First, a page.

Skin cancer, the abnormal growth of skin cells, most often develops on skin exposed to the sun including the scalp, face, lips, ears, neck, chest, arms and hands, and the legs in women. But this common form of cancer can also occur on areas of your skin not ordinarily exposed to sunlight like your palms, beneath your fingernails or toenails, and your genital area.
You can reduce your risk of skin cancer by limiting or avoiding exposure to ultraviolet (UV) radiation. Checking your skin for suspicious changes can help detect skin cancer at its earliest stages. Early detection of skin cancer gives you the best chance for successful skin cancer treatment.
Skin cancer affects people of all skin tones, including those with darker complexions.
Types of Skin Cancer
Basal cell carcinoma usually occurs in sun-exposed areas of your body, such as your neck or face.
Basal cell carcinoma may appear as:
- A pearly or waxy bump
- A flat, flesh-colored or brown scar-like lesion
Most often, squamous cell carcinoma occurs on sun-exposed areas of your body, such as your face, ears, and hands. People with darker skin are more likely to develop squamous cell carcinoma on areas that aren’t often exposed to the sun.
Squamous cell carcinoma may appear as:
- A firm, red nodule
- A flat lesion with a scaly, crusted surface
Melanoma can develop anywhere on your body, in otherwise normal skin or in an existing mole that becomes cancerous. Melanoma most often appears on the face or the trunk of affected men. In women, this type of cancer most often develops on the lower legs. In both men and women, melanoma can occur on skin that hasn’t been exposed to the sun.
Melanoma can affect people of any skin tone. In people with darker skin tones, melanoma tends to occur on the palms or soles, or under the fingernails or toenails.
Melanoma signs include:
- A large brownish spot with darker speckles
- A mole that changes in color, size or feel or that bleeds
- A small lesion with an irregular border and portions that appear red, white, blue or blue-black
- Dark lesions on your palms, soles, fingertips or toes, or on mucous membranes lining your mouth, nose, vagina or anus
If you notice an irregular spot on your skin, make an appointment right away.
Skin Cancer Treatment Options
The good news is, skin cancer is highly treatable in the early stages. And new medical discoveries mean even some of the more resistant types are becoming more treatable than ever. Dr. Storey will recommend the best treatment option for you.
|Treatment Option||How it Works|
|Mohs Surgery||Mohs surgery involves removing the visible skin cancer and layers of adjacent skin and soft tissue to facilitate microscopic examination of the excised tissue. Meticulous maps are created to follow tumor extensions, and excisions are sequentially continued until no cancer cells are evident upon microscopic examination. The surgical wound is then repaired, or allowed to heal by secondary intention to preserve as much form and function as possible. Mohs micrographic surgery – developed in the 1930s by Dr. Frederic Mohs – offers the highest cure rates in the treatment of basal cell and squamous cell cancers of the skin. Learn more.|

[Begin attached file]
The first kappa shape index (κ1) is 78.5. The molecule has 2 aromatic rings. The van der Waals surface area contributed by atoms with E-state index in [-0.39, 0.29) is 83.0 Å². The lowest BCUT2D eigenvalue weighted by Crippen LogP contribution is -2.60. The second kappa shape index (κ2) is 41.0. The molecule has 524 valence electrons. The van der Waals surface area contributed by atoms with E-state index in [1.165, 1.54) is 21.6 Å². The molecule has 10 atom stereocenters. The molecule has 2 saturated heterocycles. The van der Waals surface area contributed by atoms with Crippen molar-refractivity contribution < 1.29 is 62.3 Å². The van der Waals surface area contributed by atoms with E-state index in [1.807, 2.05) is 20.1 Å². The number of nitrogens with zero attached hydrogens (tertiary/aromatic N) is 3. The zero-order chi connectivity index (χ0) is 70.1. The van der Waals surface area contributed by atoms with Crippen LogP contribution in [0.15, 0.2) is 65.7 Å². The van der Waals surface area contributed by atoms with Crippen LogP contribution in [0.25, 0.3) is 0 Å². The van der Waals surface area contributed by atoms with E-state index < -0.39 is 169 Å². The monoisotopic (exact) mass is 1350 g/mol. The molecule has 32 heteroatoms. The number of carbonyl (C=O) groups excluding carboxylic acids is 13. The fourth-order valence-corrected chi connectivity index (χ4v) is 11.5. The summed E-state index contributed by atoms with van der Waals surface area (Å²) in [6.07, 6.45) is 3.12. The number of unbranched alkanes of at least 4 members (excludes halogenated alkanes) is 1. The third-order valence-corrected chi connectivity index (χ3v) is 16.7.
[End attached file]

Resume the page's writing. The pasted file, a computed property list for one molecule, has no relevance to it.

|Laser Surgery||Cancerous growths are removed by vaporizing the top layers of skin with a laser. This technique is used for superficial basal and squamous cell skin cancers as well as pre-cancerous conditions.|
|Photodynamic Therapy for Premalignant Growths||Photodynamic therapy treats premalignant growths by using special drugs called photosensitizing agents, along with light, to kill pre-cancerous cells. The drugs only work after being activated by certain wavelengths of light. The process also is known as PDT, photoradiation therapy, phototherapy, and photochemotherapy.|
|Cryotherapy||Cryotherapy refers to a treatment in which surface skin lesions are frozen. The most common cryogen is liquid nitrogen. It is used to kill unwanted skin such as warts, precancerous lesions, or benign growths such as skin tags.|
|Electrodesiccation and Curettage (ED&C)||Electrodesiccation and Curettage (ED&C) is a surgical procedure used to remove certain skin lesions such as warts, angiomas, actinic keratosis, basal cell skin cancers, and squamous cell skin cancers. After a local anesthetic is placed, the surgeon removes the abnormal cells by scraping down to a layer of uninvolved tissue. Finally, desiccation (electrosurgery) is performed with a small, metal instrument used to widen the margin and cauterize the wound to minimize bleeding. The wound is left to heal without sutures and typically heals over several weeks.|
|Topical Prescription Medications||In topical treatments for skin cancer, a prescribed cancer-fighting medication is applied to the skin in the form of an ointment, lotion or cream. Traditional chemotherapy medications administered orally or intravenously infrequently are used in the management of skin cancers.|